over 3 years. The fi rst stage analysis was triggered in May 2004,
when 3836 patients had been randomly assigned and 272 events
(progressions or deaths) had been reported in the control arm.
Such a fast accrual rate gave the opportunity to relax the interme-
diate hurdle. Thus, the DMC considered not only the hurdle of
0.87 but also the hurdle of 0.94. This additional hurdle was intro-
duced without knowledge of the results. This change means that if
an experimental regimen was truly effective (ie, had a real underly-
ing HR of 0.75), then the probability that it would jump this new
hurdle was greater than 99.9%, with a 5% probability of continu-
ing to the next stage, should the null hypothesis be true. This con-
servative and small change in the hurdle had very little impact on
the overall power and type I error for the trial as a whole.
The statistical report provided to the DMC presented data on
PFS, toxicity, and deaths due to treatment ( Table 3 ). Overall sur-
vival data were also presented for context, although data for this
outcome were inevitably limited. In accordance with the prespeci-
fi ed guidelines, the DMC saw no justifi cation to extend accrual to
any of the arms and thus indicated that the trial be closed to
accrual of further patients. This conclusion was endorsed by the
International Steering Committee for the trial, and hence accrual
was closed on September 1, 2004. The mature results on overall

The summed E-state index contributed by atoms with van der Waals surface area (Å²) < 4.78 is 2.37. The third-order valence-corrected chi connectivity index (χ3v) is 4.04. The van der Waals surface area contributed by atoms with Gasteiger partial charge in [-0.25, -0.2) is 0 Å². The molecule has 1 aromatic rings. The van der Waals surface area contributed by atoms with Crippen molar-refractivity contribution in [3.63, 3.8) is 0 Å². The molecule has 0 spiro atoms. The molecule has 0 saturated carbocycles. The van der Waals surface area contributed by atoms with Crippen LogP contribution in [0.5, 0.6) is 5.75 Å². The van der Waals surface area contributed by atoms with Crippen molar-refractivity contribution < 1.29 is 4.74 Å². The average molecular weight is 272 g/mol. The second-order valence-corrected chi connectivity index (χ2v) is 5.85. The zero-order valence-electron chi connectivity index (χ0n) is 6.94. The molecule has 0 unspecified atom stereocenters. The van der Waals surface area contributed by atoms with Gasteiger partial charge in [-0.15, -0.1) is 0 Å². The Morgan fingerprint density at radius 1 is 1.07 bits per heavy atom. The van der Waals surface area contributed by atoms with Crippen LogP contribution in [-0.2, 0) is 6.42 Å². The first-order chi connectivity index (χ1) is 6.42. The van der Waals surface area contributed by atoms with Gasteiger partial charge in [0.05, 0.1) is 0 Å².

survival presented in June 2006 [( 22 ), Table 4 ] confi rm that the
decision to not accrue additional patients was a good one.
The GOG-182/ICON5 trial clearly displays the practical
value of the MAMS design. Unfortunately, none of the new treat-
ment approaches showed enough potential on the intermediate
outcome measure of progression-free survival to justify continua-
tion to the second and fi nal stage of accrual. It was more appropri-
ate to focus resources on assessing new approaches. However, we
obtained reliable answers to these four questions in 3.5 years
(from start of accrual to the planned fi rst stage analysis), which is
considerably faster than we have been able to do before. The
MAMS nature of the trial saved some 20 years when compared
with an alternative approach of four consecutive two-arm
trials each with overall survival as the primary and only outcome
ICON6 ( 24 ) is a three-arm, three-stage double-blind placebo-
controlled multicenter randomized phase 3 trial for women with
relapsed ovarian cancer. The three arms of ICON6 are chemo-
therapy alone, chemotherapy plus cediranib given during chemo-